Let’s get physical


I huffed, and I puffed, and I almost fell to the floor when I heard the words “alright guys, now that the warm up’s doneโ€ฆ”

I used to be outrageously motivated in the workout department. Six days a week, I would make sure I was either in a spin class, running outside, or crying in my basement while Jillian Michaels yelled at me from my computer screen (I should note, she yelled at anyone that bought the DVD, and it was mighty effective).

Somewhere along the path of destruction that was 2016, my motivation gave way to more sedentary activities, like seeing how many Real Housewives of Mars I could watch before my I.Q. fell to the same equivalent as the 4 day old leftover Chinese food in the fridge.

It is due to the New Year, and to the fact that I can no longer sit comfortably in most of my pants, that I decided while I’m working on getting my head into a better place, I may as well let my body hitch a ride on that train.

Besides getting out the old DVD’s, I figured it would also be beneficial to dust off that gym membership I’ve had for the past 4 months and actually make it past the front desk.

So, on January second (and not a damn day sooner), I will venture into the gym with the awareness of a frightened meerkat, and pray the people who actually know what they’re doing have mercy on me. For the last time I actually broke a sweat, I was running after an ice cream truck.




Does this spot look normal to you?


Somewhere along the road in my childhood, filled with Girl Scout meetings and discovering my parents were the ones responsible for all those presents under the tree on Christmas morning, I developed a medical phobia. Now when I say medical phobia, I mean full blown, faint-at-the-slighest-thing-you-could-imagine, phobia.

It all started when I was the ripe old age of seven. My parents had taken me to a movie theatre, and it was that night they discovered they wouldn’t be raising a medical doctor. After a close-up of a woman with a hole in her trachea was flashed on the screen, it took me about five seconds to completely pass out, and awake in a cold sweat, fairly unsure of what had just taken place.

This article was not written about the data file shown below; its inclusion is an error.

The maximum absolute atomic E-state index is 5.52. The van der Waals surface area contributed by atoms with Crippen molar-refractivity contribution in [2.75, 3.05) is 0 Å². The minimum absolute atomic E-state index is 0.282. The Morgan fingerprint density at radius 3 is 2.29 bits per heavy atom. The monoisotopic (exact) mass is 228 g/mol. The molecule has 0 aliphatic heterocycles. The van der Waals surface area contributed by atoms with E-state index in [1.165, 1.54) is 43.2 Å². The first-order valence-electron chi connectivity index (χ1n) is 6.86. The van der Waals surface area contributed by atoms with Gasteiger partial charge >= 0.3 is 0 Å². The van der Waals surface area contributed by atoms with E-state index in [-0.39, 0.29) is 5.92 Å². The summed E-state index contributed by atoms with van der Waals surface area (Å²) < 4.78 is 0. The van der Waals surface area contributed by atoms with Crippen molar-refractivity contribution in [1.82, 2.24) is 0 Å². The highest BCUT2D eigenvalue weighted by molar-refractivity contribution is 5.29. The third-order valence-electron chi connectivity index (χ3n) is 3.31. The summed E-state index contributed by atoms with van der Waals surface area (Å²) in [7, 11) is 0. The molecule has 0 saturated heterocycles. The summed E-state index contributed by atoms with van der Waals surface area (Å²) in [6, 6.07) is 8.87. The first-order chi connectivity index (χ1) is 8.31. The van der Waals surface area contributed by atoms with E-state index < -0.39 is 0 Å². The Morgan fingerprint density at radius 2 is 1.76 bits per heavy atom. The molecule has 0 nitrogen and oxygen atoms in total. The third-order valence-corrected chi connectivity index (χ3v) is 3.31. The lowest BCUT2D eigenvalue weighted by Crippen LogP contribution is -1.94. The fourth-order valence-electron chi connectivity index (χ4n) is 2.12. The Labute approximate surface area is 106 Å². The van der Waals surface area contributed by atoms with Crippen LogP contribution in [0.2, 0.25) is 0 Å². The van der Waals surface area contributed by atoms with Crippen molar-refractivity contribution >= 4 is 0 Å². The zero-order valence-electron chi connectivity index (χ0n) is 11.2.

Fast forward a couple years, and I was less than delighted to discover this instant fainting reaction that my body had blessed me with applied to almost all things medical. Surgery on T.V.? Pass out. Needle in my arm? Pass out. Mention of stitches bursting during a ninth grade history class? Pass out and awake to discover the principle and most of the janitorial staff, staring down at you.

Now normally this would be pretty standard stuff, albeit a little extreme, but as most of my friends know, I don’t like to do things half-assed. So, as my mind searched for new ways to torment me, it was during my teen years that I also launched into a full blown hypochondriac. A hypochondriac with a medical phobia? I wish I could describe the look on the doctors faces when I would rush in with a minimal problem, sure that I was near death’s door, only to race out of the office the second I heard the word “blood test”. I remember feeling a sense of helplessness, that the very thing I seemed to be afraid of, was the only thing that could calm my enormous anxiety.

One of the reasons I felt relieved when mindfulness came into my life was that it has greatly reduced both the phobia and the tendency to think I am permanently ill. I had previously been to therapy to try to deal with both problems, but I found that while it helped with the phobia, the anxiety from thinking I was sick hadn’t really budged at all. It was only after I had completed my therapy with meditation that I was able to live a mostly blissful period in which I could more easily simply “let it go”.

Now, with the stress of 2016 *almost* behind me, I am going to do what I should have done months ago, and dive deeper into practices that allow me to stay present and reduce my anxiety.

It would also be nice to watch an episode of Grey’s Anatomy without passing out ๐Ÿ˜‰




A bump, followed by a little kindness

I have been consciously trying to act with kindness in my everyday life, particularly when interacting with strangers. All too often I’ll encounter a grumpy salesperson, or someone who couldn’t seem to muster a smile, and I never wanted to be on the giving end of that equation.

I was lucky enough to encounter kindness above and beyond what was expected today, after experiencing a not so pleasant accident on the way to run some errands. While waiting at a red light, I was rear ended. To add to this, one of my errands involved returning a present for a boyfriend I had recently broken up with, so I was already not in the most festive of moods.

Upon arriving to the store, the salesperson asked me my reason for the return. Due to my total lack of a filter, and perhaps wondering what the point of hiding it was anyway, I blurted out that it was a return because I had broken up with my boyfriend on Christmas. The man looked up from his computer, walked around the counter, and gave me a hug.